Monday, January 18, 2016

From the Archives: Heidi Anne Heiner on the History of Goldilocks

This information was taken from an article Heidi Anne Heiner (of Surlalune) wrote for Faerie Magazine

The earliest known manuscript of "Goldilocks" was a little illustrated book done in 1831 by Eleanor Mure made for her nephew's birthday. The story was referenced in 1813 as well so we know it's been around since before then.

The older tales we know of centered around the bears, and the intruder was actually an old woman. The bears are the protagonists and the intruder the villain. Robert Southey's 1837 version of the story (which for years was thought to be an original story, before the Mure version was discovered) includes all male bears, whose voices were represented by different fonts. (This story makes a great music lesson plan for young children, as you can teach high and low sounds with the bear's voices).

Mure's tale has the bears attempting in vain to murder the old woman-their inability to do so probably because she was a witch.

The switch from evil old woman to adorable little gir began with Joseph Cundall in 1850, who, when explaining why he made the change, wrote that the tale was better known as "Silver-hair" (although the illustrations to his tale show a little brunette), and that there were already plenty of stories with old women.

The name "Goldilocks" was first used in 1904 and made popular when the version by Flora Annie Steel and illustrated by Arthur Rackham appeared with the now-famous name in 1918. Gradually the three bears became a family and narrators became more sympathetic with the little girl. Sometimes she was punished, but the name of the tale is revealing, because it used to be called "The Three Bears" and is now known simply by "Goldilocks." To some, the little bear is the real protagonist. The change of sympathy from bears to little girl reminds me of the reversible verses from Marilyn Singer's excellent book "Mirror, Mirror" (Buy it nowNo, seriously):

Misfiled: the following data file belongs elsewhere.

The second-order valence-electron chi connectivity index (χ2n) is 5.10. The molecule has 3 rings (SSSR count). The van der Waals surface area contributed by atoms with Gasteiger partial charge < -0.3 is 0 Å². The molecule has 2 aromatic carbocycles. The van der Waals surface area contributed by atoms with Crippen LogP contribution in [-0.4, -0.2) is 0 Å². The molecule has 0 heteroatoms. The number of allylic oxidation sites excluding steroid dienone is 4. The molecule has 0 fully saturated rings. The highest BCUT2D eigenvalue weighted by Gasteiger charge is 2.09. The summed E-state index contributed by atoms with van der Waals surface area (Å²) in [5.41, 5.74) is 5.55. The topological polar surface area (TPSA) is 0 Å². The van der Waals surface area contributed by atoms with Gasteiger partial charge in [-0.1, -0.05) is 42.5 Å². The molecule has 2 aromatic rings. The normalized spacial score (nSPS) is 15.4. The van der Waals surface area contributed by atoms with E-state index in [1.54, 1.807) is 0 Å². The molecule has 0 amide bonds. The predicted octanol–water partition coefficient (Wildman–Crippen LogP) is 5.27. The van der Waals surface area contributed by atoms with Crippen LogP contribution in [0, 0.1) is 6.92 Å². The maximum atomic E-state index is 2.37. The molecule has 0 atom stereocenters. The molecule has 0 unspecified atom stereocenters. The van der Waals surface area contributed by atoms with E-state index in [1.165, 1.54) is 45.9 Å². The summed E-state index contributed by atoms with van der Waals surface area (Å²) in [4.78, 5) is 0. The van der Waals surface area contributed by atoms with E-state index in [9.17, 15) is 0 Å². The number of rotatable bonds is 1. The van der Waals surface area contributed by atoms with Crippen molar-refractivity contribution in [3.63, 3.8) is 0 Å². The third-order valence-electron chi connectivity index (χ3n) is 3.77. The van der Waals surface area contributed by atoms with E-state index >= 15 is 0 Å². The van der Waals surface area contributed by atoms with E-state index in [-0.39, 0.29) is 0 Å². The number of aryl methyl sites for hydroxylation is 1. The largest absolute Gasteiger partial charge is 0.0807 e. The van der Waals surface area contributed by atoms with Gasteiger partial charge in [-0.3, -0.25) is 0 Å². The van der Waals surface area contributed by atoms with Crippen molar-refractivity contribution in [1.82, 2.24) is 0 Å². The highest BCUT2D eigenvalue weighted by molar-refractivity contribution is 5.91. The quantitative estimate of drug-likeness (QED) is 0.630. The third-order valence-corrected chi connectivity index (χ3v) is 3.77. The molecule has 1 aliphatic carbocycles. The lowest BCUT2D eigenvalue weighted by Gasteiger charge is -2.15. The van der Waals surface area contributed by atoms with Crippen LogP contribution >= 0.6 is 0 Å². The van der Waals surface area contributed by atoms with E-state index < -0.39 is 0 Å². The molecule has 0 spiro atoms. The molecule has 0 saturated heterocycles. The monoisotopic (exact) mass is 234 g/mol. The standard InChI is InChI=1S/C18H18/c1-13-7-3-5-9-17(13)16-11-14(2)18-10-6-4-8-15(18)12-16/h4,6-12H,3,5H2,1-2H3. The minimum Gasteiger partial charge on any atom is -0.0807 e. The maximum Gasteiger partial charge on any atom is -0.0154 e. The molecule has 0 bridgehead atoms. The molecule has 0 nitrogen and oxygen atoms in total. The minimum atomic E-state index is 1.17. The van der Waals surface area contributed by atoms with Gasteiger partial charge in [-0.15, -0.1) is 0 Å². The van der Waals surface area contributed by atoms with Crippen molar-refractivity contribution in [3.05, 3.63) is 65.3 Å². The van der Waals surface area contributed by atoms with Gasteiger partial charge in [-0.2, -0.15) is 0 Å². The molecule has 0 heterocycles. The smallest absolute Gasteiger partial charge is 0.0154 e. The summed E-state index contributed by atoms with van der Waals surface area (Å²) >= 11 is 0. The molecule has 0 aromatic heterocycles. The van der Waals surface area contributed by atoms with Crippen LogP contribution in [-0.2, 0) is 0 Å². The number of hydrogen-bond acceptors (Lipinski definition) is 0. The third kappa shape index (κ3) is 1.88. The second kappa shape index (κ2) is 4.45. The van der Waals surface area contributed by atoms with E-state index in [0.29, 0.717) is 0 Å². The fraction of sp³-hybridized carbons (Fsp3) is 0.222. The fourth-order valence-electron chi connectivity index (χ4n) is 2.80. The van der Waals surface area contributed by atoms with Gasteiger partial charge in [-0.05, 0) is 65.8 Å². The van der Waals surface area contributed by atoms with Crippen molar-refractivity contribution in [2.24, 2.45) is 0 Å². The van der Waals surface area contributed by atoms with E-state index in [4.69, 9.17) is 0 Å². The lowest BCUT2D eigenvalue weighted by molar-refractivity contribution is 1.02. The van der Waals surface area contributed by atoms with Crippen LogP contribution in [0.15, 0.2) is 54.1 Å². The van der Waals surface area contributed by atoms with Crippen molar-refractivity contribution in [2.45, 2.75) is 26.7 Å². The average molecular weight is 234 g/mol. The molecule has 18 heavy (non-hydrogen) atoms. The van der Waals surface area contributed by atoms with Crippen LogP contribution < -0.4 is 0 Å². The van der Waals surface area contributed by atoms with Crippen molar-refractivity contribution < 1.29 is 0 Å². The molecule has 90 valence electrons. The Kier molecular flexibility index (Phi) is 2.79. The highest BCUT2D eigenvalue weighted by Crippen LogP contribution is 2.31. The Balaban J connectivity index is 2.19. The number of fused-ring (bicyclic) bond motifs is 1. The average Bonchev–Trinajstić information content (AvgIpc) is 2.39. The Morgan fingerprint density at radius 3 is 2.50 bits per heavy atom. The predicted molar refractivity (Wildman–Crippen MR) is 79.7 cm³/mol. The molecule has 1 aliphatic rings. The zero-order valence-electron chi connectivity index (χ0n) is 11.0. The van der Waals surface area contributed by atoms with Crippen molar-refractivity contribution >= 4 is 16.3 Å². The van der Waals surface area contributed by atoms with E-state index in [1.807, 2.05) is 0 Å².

the headline read.
Next day
Goldilocks claimed,
"They shouldn't have left
the door
She ate the porridge.
a chair.
"Big deal?
They weren't there."

They weren't there.
big deal?
A chair
ate the porridge.
the door.
"They shouldn't have left,"
Goldilocks claimed.
Next day
the headline read:

Heiner mentions a related tale from 1894 in which the trespasser is a fox or vixen-the term "vixen" could help explain the transition from fox to a woman.

Illustrations-Anne Anderson, Arthur Rackham, Jose Masse


  1. Hello, my name is John Witiw and I wrote that article on the Erase Una Vez movie that you covered in your blog a while back. I recently wrote an article on the history of Charles Perrault, for his birthday, that I thought you would be interested in:

    While I am here, I wanted to say, you certainly have an amazing blog!

  2. Thanks for the interesting post! Well, I've always read it as "The Three Bears" or "Goldilocks And The Three Bears" and personally, my sympathy has always been with the bears - how would WE feel if we came home and found our breakfast had been sampled, the furniture broken and the intruder still asleep in one of the family beds? I might or might not call to cops, but I'd certainly make sure the silverware was in place!

    1. Honestly, Goldilocks was never that sympathetic nor all that interesting. She's just a little girl who doesn't understand boundaries. Now talking bears who cook breakfast and use furniture, that's really something!

    2. I guess it's good that not everyone automatically sides with a little girl over a bear family, although I think Goldilocks is still more sympathetic than an old woman, who at least should have known better.

      It's also interesting that in the Grimms' Snow White, the scene where the dwarfs find her reminds me a lot of Goldilocks, as each of the dwarfs ask, "Who has been sitting in my little chair?/Who has been eating from my little plate?" etc...Snow White is seen as sympathetic and in need, and we don't actually know Goldilocks' situation-why was she wandering in the forest alone? At least Snow White was considerate enough not to eat all of one dwarf's meal and break a chair.